THE Federal Ministry of Women Affairs and Social Development is conducting a National Survey on Violence against children with the support of the United Nations Children Education Fund (UNICEF), Centre for Disease Control (CDC) and the National Population Commission (NPC). The Minister of Women Affairs and Social Development, Hajiya Zainab Maina, explained that the survey is expected to provide data on prevalence rate of violence in terms of gender, geography and nature of cases. Maina stated this in Abuja at a roundtable discussion on emerging issues of Girl Child Protection in West Africa organized by the Ford Foundation.

According to the Minister, “the outcome of the survey will provide Nigeria with accurate and research-based data that will ensure informed and evidence-based programming for effective child protection in the country, especially in view of the emerging issues affecting the social and security protection of the girl-child in Nigeria.” Hajiya Maina recalled that the Federal Government inaugurated a National Joint Task Force for the prevention of child sexual abuse and other forms of violence against children. She stated, “The establishment of the task force was particularly informed by the emerging social problems articulated above due to the Federal Government’s concern of the negative consequences on the girl child”.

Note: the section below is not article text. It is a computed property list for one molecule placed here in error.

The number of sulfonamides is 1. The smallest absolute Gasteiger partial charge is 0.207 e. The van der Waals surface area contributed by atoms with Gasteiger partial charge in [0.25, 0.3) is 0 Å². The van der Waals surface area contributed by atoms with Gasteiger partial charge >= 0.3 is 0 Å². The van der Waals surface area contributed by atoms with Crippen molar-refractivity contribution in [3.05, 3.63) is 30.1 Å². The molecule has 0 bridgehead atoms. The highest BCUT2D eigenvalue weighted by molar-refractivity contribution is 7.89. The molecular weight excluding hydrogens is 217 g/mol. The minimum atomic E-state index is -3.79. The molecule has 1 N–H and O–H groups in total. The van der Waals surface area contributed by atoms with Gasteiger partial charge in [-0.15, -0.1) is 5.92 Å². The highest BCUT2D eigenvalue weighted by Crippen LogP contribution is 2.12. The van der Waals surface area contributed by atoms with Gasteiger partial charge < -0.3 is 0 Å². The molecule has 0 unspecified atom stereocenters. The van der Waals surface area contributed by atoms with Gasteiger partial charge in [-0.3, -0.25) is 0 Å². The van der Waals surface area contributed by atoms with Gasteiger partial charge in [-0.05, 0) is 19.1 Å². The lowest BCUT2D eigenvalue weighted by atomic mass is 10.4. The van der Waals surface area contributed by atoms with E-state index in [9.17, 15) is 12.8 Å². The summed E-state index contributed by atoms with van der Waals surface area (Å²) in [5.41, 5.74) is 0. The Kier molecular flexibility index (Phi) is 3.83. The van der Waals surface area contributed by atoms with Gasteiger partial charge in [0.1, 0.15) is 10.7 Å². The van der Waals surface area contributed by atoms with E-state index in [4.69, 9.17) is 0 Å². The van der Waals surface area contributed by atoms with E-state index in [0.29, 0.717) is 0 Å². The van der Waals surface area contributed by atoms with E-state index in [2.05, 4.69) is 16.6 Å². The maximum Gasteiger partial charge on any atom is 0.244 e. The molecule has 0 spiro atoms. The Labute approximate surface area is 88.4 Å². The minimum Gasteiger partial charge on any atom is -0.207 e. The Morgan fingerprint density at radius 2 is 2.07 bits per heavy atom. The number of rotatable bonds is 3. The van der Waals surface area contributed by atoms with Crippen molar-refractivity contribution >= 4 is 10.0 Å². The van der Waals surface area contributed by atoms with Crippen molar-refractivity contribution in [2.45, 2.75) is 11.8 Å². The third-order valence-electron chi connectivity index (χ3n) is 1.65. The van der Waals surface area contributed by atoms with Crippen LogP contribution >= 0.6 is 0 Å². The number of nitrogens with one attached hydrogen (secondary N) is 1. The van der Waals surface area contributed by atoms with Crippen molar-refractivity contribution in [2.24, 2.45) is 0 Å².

She added that other interventions being embarked upon by her Ministry to protect the girl child include advocacy on the negative consequences of early marriage and ensuring access to adequate and quality health services as enshrined in the Child Rights Act. Meanwhile, the Minister also reiterated her call for the release of the abducted Chibok school girls, describing the act as disheartening and totally condemnable. “We continue to pray that the girls will be saved and returned safely to their respective families”, Hajiya Maina said. In his address, the Secretary General, West African Civil Society Forum, Abdoulaye Diallo stressed the need for Child Rights to be given top priority at both regional and national agenda. “Child Rights should be handled as a developmental priority rather than only as a human rights or religious issue. It is regrettable that Child Rights issues are not a priority under the ECOWAS legislation,” said Diallo. Speaking in the same vein, the representative of Ford West Africa, Innocent Chukwuma said the threat of the Girl-Child being endangered was more of a reality now than ever before.

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